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Galanthus 'Bill Bishop'

‘Bill Bishop’ is similar to ‘Bertram Anderson’—they are both in the ‘Mighty Atom’ group—but its flowers are longer and wider.

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Galanthus woronowiii 'Cider with Rosie'

‘Cider with Rosie’ has the glossy, bright green leaves characteristic of its species Galanthus woronowii.

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Galanthus gracilis TCM 15-220

My eye is always drawn to Galanthus gracilis because of its dark blue-green leaves and markings and the graceful flare of the tips of the inner segments.

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Galanthus 'Gravity'

‘Gravity’ is another giant flower, this time with quilted outer segments and an endearing little face.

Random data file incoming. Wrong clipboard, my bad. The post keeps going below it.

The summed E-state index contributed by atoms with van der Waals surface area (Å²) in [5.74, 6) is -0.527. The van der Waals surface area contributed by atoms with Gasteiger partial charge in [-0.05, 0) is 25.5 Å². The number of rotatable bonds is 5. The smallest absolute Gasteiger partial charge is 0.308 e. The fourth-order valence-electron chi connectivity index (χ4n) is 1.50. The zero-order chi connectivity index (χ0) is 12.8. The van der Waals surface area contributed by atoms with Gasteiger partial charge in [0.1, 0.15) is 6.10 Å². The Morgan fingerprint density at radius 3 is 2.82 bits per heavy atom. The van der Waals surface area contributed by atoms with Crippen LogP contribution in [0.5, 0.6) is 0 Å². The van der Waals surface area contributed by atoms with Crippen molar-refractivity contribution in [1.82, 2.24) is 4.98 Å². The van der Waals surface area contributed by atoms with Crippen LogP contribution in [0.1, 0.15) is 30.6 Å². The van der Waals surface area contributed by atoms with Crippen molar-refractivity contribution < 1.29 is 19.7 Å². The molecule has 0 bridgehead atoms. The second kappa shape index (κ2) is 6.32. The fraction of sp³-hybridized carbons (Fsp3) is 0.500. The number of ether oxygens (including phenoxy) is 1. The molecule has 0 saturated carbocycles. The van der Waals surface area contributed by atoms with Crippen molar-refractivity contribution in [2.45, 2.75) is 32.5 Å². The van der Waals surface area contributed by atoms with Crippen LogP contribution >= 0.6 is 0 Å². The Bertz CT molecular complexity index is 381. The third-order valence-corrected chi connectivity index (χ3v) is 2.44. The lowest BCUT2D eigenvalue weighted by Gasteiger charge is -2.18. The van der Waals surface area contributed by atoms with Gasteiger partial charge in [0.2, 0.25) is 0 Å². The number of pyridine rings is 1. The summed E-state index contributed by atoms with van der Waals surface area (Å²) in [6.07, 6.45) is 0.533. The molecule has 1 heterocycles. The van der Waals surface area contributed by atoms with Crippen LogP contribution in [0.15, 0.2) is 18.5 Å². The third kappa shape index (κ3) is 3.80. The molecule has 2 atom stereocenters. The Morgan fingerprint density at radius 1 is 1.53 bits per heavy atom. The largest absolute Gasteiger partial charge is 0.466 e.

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Galanthus 'Green Tear'

Virescent (all green) snowdrops like ‘Green Tear’ are the current rage and fetch astounding prices on eBay in the UK.

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Galanthus 'Hoverfly'

‘Hoverfly’ has a definite insect look to it when swaying in the breeze on its long crooked pedicel (flower stem).

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Galanthus trojanus 'The Iliad'

‘The Iliad’, a cultivar of Galanthus trojanus, has the dark markings and large, cupped outer segments that I prefer.

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Galanthus 'Jessica'

‘Jessica’ sports some beautiful stripes.

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Galanthus 'Madelaine' plicatus

‘Madelaine’ is a very desirable yellow snowdrop.

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Galanthus 'Mother Goose'